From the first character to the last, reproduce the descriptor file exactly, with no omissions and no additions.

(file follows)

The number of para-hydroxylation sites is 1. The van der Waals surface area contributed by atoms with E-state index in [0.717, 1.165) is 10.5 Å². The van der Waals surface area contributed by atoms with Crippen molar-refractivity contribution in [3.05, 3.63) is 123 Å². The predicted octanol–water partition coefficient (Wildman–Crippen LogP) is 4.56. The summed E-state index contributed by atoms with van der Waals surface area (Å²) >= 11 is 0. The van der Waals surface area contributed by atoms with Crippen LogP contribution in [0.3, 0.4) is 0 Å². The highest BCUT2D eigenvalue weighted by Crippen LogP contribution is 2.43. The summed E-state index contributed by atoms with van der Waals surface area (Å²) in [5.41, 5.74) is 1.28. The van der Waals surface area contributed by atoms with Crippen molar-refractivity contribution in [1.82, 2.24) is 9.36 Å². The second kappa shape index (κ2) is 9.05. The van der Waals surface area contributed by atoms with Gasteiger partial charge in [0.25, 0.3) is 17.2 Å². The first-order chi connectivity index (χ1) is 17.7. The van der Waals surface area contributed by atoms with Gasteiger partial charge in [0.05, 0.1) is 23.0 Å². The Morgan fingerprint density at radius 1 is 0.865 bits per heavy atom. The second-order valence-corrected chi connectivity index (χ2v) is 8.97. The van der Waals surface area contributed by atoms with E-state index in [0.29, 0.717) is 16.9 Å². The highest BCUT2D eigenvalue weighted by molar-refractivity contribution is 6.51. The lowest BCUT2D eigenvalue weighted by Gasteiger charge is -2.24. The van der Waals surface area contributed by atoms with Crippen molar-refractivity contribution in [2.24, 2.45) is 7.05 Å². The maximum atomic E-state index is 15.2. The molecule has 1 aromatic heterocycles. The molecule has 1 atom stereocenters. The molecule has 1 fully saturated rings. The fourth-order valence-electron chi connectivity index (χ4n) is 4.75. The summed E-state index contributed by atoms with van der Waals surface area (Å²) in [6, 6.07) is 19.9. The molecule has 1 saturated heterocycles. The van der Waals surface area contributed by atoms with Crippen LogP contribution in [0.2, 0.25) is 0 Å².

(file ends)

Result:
The number of para-hydroxylation sites is 1. The van der Waals surface area contributed by atoms with E-state index in [0.717, 1.165) is 10.5 Å². The van der Waals surface area contributed by atoms with Crippen molar-refractivity contribution in [3.05, 3.63) is 123 Å². The predicted octanol–water partition coefficient (Wildman–Crippen LogP) is 4.56. The summed E-state index contributed by atoms with van der Waals surface area (Å²) >= 11 is 0. The van der Waals surface area contributed by atoms with Crippen LogP contribution in [0.3, 0.4) is 0 Å². The highest BCUT2D eigenvalue weighted by Crippen LogP contribution is 2.43. The summed E-state index contributed by atoms with van der Waals surface area (Å²) in [5.41, 5.74) is 1.28. The van der Waals surface area contributed by atoms with Crippen molar-refractivity contribution in [1.82, 2.24) is 9.36 Å². The second kappa shape index (κ2) is 9.05. The van der Waals surface area contributed by atoms with Gasteiger partial charge in [0.25, 0.3) is 17.2 Å². The first-order chi connectivity index (χ1) is 17.7. The van der Waals surface area contributed by atoms with Gasteiger partial charge in [0.05, 0.1) is 23.0 Å². The Morgan fingerprint density at radius 1 is 0.865 bits per heavy atom. The second-order valence-corrected chi connectivity index (χ2v) is 8.97. The van der Waals surface area contributed by atoms with E-state index in [0.29, 0.717) is 16.9 Å². The highest BCUT2D eigenvalue weighted by molar-refractivity contribution is 6.51. The lowest BCUT2D eigenvalue weighted by Gasteiger charge is -2.24. The van der Waals surface area contributed by atoms with Crippen molar-refractivity contribution in [2.24, 2.45) is 7.05 Å². The maximum atomic E-state index is 15.2. The molecule has 1 aromatic heterocycles. The molecule has 1 atom stereocenters. The molecule has 1 fully saturated rings. The fourth-order valence-electron chi connectivity index (χ4n) is 4.75. The summed E-state index contributed by atoms with van der Waals surface area (Å²) in [6, 6.07) is 19.9. The molecule has 1 saturated heterocycles. The van der Waals surface area contributed by atoms with Crippen LogP contribution in [0.2, 0.25) is 0 Å².